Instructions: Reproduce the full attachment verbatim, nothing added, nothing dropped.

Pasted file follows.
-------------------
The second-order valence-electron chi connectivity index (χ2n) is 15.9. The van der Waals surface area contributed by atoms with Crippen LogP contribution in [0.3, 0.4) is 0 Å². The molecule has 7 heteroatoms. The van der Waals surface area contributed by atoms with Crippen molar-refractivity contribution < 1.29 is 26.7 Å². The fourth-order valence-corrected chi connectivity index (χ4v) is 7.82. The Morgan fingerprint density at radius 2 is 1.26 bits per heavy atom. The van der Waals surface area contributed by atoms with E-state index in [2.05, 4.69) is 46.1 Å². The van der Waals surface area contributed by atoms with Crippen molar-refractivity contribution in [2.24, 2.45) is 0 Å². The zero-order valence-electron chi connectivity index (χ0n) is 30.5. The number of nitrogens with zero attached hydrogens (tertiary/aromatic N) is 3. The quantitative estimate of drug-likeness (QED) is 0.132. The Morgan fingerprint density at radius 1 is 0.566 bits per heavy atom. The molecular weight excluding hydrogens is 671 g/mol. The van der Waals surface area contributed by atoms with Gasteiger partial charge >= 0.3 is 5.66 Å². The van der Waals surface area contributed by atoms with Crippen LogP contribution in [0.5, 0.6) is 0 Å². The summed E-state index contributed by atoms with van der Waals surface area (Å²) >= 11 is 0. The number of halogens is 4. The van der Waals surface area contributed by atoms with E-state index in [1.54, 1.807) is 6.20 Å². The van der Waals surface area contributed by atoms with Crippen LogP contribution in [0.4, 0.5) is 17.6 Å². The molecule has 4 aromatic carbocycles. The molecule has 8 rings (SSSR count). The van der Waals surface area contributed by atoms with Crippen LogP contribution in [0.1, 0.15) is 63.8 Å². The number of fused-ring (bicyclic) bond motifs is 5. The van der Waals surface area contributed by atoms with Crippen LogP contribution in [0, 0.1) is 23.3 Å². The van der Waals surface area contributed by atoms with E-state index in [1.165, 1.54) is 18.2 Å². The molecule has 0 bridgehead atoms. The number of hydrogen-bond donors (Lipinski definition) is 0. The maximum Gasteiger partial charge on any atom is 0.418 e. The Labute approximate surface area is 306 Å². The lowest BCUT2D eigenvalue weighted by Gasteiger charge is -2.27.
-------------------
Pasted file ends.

The second-order valence-electron chi connectivity index (χ2n) is 15.9. The van der Waals surface area contributed by atoms with Crippen LogP contribution in [0.3, 0.4) is 0 Å². The molecule has 7 heteroatoms. The van der Waals surface area contributed by atoms with Crippen molar-refractivity contribution < 1.29 is 26.7 Å². The fourth-order valence-corrected chi connectivity index (χ4v) is 7.82. The Morgan fingerprint density at radius 2 is 1.26 bits per heavy atom. The van der Waals surface area contributed by atoms with E-state index in [2.05, 4.69) is 46.1 Å². The van der Waals surface area contributed by atoms with Crippen molar-refractivity contribution in [2.24, 2.45) is 0 Å². The zero-order valence-electron chi connectivity index (χ0n) is 30.5. The number of nitrogens with zero attached hydrogens (tertiary/aromatic N) is 3. The quantitative estimate of drug-likeness (QED) is 0.132. The Morgan fingerprint density at radius 1 is 0.566 bits per heavy atom. The molecular weight excluding hydrogens is 671 g/mol. The van der Waals surface area contributed by atoms with Gasteiger partial charge >= 0.3 is 5.66 Å². The van der Waals surface area contributed by atoms with Crippen LogP contribution in [0.5, 0.6) is 0 Å². The summed E-state index contributed by atoms with van der Waals surface area (Å²) >= 11 is 0. The number of halogens is 4. The van der Waals surface area contributed by atoms with E-state index in [1.54, 1.807) is 6.20 Å². The van der Waals surface area contributed by atoms with Crippen LogP contribution in [0.4, 0.5) is 17.6 Å². The molecule has 4 aromatic carbocycles. The molecule has 8 rings (SSSR count). The van der Waals surface area contributed by atoms with Crippen LogP contribution in [0.1, 0.15) is 63.8 Å². The number of fused-ring (bicyclic) bond motifs is 5. The van der Waals surface area contributed by atoms with Crippen LogP contribution in [0, 0.1) is 23.3 Å². The van der Waals surface area contributed by atoms with E-state index in [1.165, 1.54) is 18.2 Å². The molecule has 0 bridgehead atoms. The number of hydrogen-bond donors (Lipinski definition) is 0. The maximum Gasteiger partial charge on any atom is 0.418 e. The Labute approximate surface area is 306 Å². The lowest BCUT2D eigenvalue weighted by Gasteiger charge is -2.27.